Agriculture and Climate Change: Science and Policy Contexts

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Authors: Francesco N. Tubiello, MAGHG Team

-The Science Context: Climate Change Dimensions
-International Climate Policy
-Critical Issues for Agriculture in the coming decade
-The Monitoring and Assessment of GHG Project
-Objectives of the workshop

Second FAO Workshop on Statistics for Greenhouse Gas Emissions 3-4 June 2013, Port of Spain, Trinidad and Tobago.

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Agriculture and Climate Change: Science and Policy Contexts

  1. 1. Agriculture and Climate Change: Science and Policy Contexts Francesco N. Tubiello MAGHG Team Second FAO Workshop on Statistics for Greenhouse Gas Emissions 3-4 June2013, Port of Spain, Trinidad and Tobago
  2. 2. Overview 1. The Science Context: Climate Change Dimensions 2. International Climate Policy 3. Critical Issues for Agriculture in the coming decade 4. The Monitoring and Assessment of GHG Project 5. Objectives of the workshop
  3. 3. Climate Change: The critical role of Agriculture, Forestry and Other Land Uses Fundamental human activities (crop and livestock production, forestry, associated land use changes) are both a cause of, and a potential victim of, current and future climate change: 1. They are responsible for large, global scale environmental change 2. Management practices and land use change lead to large amounts of GHG 3. The resulting climate change endangers food security and ecosystems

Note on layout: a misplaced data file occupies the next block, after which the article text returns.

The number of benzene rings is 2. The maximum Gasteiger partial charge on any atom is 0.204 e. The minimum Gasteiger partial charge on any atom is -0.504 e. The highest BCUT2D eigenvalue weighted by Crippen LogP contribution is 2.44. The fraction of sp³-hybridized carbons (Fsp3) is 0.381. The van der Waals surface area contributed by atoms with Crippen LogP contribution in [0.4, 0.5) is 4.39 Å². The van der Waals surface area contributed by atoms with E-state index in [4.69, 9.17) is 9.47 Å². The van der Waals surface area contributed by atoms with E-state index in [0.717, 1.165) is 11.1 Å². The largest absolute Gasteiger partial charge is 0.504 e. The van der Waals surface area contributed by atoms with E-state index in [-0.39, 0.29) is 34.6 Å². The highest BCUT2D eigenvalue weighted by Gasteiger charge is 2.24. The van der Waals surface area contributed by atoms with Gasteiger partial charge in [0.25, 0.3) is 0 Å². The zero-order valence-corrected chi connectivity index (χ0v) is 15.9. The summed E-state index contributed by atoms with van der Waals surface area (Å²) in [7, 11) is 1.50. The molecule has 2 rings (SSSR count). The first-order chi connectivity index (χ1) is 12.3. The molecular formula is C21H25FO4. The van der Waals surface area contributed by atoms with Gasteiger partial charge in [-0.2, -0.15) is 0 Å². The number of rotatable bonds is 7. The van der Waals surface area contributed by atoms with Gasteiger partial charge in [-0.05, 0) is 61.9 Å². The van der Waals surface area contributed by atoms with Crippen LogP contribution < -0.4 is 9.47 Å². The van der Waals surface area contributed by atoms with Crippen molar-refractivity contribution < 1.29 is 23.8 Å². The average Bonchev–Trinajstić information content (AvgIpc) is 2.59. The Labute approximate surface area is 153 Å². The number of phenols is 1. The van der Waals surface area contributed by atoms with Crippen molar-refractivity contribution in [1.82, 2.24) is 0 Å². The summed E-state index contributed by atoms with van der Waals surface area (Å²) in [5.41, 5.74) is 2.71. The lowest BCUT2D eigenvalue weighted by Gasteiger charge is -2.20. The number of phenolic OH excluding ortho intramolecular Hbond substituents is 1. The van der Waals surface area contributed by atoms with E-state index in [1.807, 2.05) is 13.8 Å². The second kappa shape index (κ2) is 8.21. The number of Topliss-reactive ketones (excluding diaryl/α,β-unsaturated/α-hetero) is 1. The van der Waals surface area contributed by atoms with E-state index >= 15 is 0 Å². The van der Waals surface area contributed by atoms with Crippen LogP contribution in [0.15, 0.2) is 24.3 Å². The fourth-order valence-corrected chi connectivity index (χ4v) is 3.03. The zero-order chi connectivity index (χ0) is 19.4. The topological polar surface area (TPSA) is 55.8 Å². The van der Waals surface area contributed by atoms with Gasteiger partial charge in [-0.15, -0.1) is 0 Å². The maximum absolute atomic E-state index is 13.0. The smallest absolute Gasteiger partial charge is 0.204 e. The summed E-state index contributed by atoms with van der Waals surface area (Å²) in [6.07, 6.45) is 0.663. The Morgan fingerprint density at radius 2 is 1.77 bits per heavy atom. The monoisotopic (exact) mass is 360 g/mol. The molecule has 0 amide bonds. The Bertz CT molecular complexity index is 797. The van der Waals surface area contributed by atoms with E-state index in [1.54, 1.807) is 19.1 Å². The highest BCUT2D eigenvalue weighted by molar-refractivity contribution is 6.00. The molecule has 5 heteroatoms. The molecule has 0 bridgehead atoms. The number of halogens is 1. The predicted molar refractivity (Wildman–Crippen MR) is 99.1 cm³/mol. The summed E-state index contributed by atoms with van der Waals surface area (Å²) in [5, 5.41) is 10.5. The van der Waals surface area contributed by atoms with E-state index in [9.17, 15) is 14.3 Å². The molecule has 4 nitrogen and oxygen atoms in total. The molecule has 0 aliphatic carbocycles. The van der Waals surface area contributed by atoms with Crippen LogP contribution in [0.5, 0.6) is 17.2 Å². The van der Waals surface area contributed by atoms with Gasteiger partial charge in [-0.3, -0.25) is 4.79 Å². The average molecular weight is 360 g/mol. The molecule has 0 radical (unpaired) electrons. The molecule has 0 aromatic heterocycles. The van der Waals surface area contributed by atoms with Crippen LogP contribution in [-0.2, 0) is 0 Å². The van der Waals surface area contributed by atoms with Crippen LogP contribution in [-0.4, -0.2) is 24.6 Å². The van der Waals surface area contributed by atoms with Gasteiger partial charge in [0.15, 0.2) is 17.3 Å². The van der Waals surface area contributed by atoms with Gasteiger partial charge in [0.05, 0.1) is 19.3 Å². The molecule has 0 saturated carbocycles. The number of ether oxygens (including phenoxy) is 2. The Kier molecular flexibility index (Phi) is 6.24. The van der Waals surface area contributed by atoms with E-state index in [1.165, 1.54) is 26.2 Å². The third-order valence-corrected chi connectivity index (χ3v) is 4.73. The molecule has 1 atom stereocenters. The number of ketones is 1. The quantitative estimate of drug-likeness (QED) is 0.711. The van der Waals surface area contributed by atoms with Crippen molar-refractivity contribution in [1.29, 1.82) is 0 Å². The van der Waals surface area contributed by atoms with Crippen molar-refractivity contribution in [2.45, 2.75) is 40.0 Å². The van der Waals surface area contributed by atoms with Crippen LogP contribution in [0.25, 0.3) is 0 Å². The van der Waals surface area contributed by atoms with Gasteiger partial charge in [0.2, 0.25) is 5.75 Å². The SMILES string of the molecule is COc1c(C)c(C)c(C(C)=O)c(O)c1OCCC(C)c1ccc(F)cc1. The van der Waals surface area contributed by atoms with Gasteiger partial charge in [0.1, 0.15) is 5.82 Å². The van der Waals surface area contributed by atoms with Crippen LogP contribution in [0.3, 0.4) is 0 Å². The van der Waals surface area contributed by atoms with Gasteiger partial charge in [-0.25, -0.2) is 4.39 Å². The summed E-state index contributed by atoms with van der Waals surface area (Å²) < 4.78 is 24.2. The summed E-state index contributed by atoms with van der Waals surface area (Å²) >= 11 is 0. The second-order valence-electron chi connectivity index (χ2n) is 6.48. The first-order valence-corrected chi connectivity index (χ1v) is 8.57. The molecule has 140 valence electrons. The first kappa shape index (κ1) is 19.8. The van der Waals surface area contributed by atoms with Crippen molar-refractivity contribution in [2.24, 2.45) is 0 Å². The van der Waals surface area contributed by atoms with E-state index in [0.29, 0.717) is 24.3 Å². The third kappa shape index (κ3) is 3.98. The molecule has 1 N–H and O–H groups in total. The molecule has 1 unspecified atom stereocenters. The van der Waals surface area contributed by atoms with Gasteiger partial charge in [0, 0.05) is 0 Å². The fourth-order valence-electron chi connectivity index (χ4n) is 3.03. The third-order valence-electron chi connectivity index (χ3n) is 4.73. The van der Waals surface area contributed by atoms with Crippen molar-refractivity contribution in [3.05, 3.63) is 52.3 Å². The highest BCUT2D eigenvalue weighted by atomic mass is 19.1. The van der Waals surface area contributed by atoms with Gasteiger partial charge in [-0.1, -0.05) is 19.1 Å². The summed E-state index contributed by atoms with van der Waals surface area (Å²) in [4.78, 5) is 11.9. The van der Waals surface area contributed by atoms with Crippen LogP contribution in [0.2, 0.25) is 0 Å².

4. 4. Pastures add another 3.0 billion ha; or 20% Total land use is ~ 4.0 billion ha, or 30% of total land. (Forest cover ~ 4 Gha) Large global footprint: Crops cover ~ 1.5 billion ha, 10% of global ice- free land
  5. 5. • It has been, is and will continue to be a key driver of global change and climate change CO2 CO2 CO2 CO2 CO2 CO2 CH4 CH4 N2O CH4 GHG Emissions are a direct result of land use
  6. 6. AFOLU emissions and anthropogenic forcing Source: IPCC, 2007 – IV Assessment Report 12% Agriculture 18% LULUCF 26% Energy 20% Industry 3% 13% Transport Agriculture LULUCF Energy Industry Waste Transport 30%
  7. 7. The atmospheric implications… Source: NASA GISS, 2012
  8. 8. …and their planetary consequences Source: IPCC, 2007 – IV Assessment Report Sources: NASA-GISS, 2012
  9. 9. Which Future for next generations? Source: IPCC, 2007 – IV Assessment Report
  10. 10. International Action UN Framework Convention on Climate Change UNFCCC, signed in 1992 . Main Objective is specified in Article 2: ‘’…stabilization of greenhouse gas concentrations in the atmosphere at a level that would prevent dangerous anthropogenic interference with the climate system. Such a level should be achieved within a time-frame sufficient to allow ecosystems to adapt naturally to climate change, to ensure that food production is not threatened and to enable economic development to proceed in a sustainable manner’’